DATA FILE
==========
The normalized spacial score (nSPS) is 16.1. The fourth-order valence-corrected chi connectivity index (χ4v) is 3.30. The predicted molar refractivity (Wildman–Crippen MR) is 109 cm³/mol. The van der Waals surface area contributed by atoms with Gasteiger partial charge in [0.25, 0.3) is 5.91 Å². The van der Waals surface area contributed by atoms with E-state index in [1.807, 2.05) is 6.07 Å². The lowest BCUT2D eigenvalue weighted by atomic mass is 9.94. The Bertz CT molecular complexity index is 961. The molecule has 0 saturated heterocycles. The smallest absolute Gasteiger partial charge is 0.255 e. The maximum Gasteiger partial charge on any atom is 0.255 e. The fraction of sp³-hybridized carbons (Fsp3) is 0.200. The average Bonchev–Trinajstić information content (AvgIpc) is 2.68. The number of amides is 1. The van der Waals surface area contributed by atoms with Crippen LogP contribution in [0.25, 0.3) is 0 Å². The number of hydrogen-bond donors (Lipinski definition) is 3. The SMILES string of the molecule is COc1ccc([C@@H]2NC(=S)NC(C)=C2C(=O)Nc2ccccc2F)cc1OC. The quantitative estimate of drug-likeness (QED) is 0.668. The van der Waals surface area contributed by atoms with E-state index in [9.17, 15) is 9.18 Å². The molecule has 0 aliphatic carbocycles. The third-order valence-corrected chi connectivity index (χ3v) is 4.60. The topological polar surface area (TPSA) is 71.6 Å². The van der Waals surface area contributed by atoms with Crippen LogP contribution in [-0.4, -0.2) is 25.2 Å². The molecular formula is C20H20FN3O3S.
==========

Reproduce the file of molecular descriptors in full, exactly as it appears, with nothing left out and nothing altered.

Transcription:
The normalized spacial score (nSPS) is 16.1. The fourth-order valence-corrected chi connectivity index (χ4v) is 3.30. The predicted molar refractivity (Wildman–Crippen MR) is 109 cm³/mol. The van der Waals surface area contributed by atoms with Gasteiger partial charge in [0.25, 0.3) is 5.91 Å². The van der Waals surface area contributed by atoms with E-state index in [1.807, 2.05) is 6.07 Å². The lowest BCUT2D eigenvalue weighted by atomic mass is 9.94. The Bertz CT molecular complexity index is 961. The molecule has 0 saturated heterocycles. The smallest absolute Gasteiger partial charge is 0.255 e. The maximum Gasteiger partial charge on any atom is 0.255 e. The fraction of sp³-hybridized carbons (Fsp3) is 0.200. The average Bonchev–Trinajstić information content (AvgIpc) is 2.68. The number of amides is 1. The van der Waals surface area contributed by atoms with Crippen LogP contribution in [0.25, 0.3) is 0 Å². The number of hydrogen-bond donors (Lipinski definition) is 3. The SMILES string of the molecule is COc1ccc([C@@H]2NC(=S)NC(C)=C2C(=O)Nc2ccccc2F)cc1OC. The quantitative estimate of drug-likeness (QED) is 0.668. The van der Waals surface area contributed by atoms with E-state index in [9.17, 15) is 9.18 Å². The molecule has 0 aliphatic carbocycles. The third-order valence-corrected chi connectivity index (χ3v) is 4.60. The topological polar surface area (TPSA) is 71.6 Å². The van der Waals surface area contributed by atoms with Crippen LogP contribution in [-0.4, -0.2) is 25.2 Å². The molecular formula is C20H20FN3O3S.